Repairing damaged sewer pipes is a serious business. Because they are buried deep underground, repair crews have to dig large trenches in the lawns. The repair work is costly, long, and destructive, so much so that homeowners often have to pay for restoration work in addition to the actual pipe repair work itself. Because of this, many homeowners are (understandably) upset and hesitant to have their pipes replaced, even if it’s needed.
However, a new technology that has emerged in the United States over the last 15 years has changed the way pipes are replaced. Trenchless pipe repair is a novel and considerably less-destructive way of replacing sewer pipes than the conventional method. What is trenchless pipe repair? The method (which is also known as trenchless pipe installation, trenchless pipe lining, and trenchless pipe rehabilitation) involves inserting a seamless, jointless pipe into existing sewer pipes. Instead of getting rid of the old pipes outright, the method uses them as a guide to steer the new pipes in. Usually, the old pipes are examined for damaged stops by crews using a sewer camera. Once everything is set, the new pipe is lined in, set in place, and expanded. The new pipes haven’t removed the old ones outright. Instead, they act as the usable pipes.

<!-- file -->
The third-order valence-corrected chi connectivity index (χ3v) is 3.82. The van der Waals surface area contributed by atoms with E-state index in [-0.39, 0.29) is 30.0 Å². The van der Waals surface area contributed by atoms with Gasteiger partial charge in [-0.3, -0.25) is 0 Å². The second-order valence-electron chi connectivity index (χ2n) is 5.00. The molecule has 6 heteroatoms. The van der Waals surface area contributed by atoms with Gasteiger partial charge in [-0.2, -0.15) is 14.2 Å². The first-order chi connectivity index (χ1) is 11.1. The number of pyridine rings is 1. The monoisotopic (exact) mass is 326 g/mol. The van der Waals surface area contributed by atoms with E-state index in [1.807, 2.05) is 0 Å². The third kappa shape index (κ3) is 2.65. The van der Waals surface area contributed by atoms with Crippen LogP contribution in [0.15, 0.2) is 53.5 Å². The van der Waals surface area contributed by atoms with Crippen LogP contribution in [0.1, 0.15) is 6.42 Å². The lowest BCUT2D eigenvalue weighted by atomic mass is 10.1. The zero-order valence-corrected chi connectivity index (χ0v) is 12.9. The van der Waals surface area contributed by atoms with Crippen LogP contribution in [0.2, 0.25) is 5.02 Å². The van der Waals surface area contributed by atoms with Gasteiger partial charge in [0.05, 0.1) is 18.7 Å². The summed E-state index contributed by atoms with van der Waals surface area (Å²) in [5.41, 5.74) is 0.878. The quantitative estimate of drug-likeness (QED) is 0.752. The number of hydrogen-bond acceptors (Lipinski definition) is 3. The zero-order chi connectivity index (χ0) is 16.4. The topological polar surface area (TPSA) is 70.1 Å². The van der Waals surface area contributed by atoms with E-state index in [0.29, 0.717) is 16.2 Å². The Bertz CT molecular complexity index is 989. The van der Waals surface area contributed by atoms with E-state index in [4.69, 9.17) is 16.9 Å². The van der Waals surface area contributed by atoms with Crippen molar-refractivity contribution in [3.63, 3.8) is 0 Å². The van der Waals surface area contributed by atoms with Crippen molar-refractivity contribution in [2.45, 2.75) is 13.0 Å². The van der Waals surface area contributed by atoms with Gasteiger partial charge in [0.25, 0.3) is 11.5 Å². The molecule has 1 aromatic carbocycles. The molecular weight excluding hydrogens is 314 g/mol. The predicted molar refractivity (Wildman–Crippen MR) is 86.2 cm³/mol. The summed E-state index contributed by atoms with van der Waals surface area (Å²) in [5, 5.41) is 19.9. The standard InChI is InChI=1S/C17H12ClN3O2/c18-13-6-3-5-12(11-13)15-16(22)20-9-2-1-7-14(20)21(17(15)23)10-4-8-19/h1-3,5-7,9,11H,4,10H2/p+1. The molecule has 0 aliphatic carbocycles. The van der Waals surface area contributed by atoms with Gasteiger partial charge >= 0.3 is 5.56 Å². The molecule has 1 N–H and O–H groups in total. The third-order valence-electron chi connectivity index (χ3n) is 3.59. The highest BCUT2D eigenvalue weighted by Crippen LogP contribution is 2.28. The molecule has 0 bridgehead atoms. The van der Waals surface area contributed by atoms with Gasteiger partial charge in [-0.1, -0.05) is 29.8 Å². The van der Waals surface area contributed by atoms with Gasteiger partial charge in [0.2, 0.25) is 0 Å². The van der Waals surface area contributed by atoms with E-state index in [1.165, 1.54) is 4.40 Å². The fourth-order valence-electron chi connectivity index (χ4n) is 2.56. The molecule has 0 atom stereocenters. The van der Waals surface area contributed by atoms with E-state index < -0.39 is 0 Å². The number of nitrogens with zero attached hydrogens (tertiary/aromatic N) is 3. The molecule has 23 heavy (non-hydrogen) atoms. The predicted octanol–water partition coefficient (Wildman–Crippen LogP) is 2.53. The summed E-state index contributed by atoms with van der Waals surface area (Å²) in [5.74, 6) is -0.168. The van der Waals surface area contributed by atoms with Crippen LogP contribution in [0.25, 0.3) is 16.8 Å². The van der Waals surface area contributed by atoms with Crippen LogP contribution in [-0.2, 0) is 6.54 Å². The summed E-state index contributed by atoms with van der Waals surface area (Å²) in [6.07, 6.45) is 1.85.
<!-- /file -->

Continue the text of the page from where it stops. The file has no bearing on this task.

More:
Amazingly, despite the inventiveness and thrift of this method, trenchless pipe repair isn’t well known in the United States. A recent Angie’s List poll found that 78% of people had never heard of “no dig” sewer technology. However, the same poll indicated that a good 73% of homeowners claim they would pay more for trenchless pipe repair if it meant they could preserve their existing yards. As such, the trenchless method is truly the way to go.
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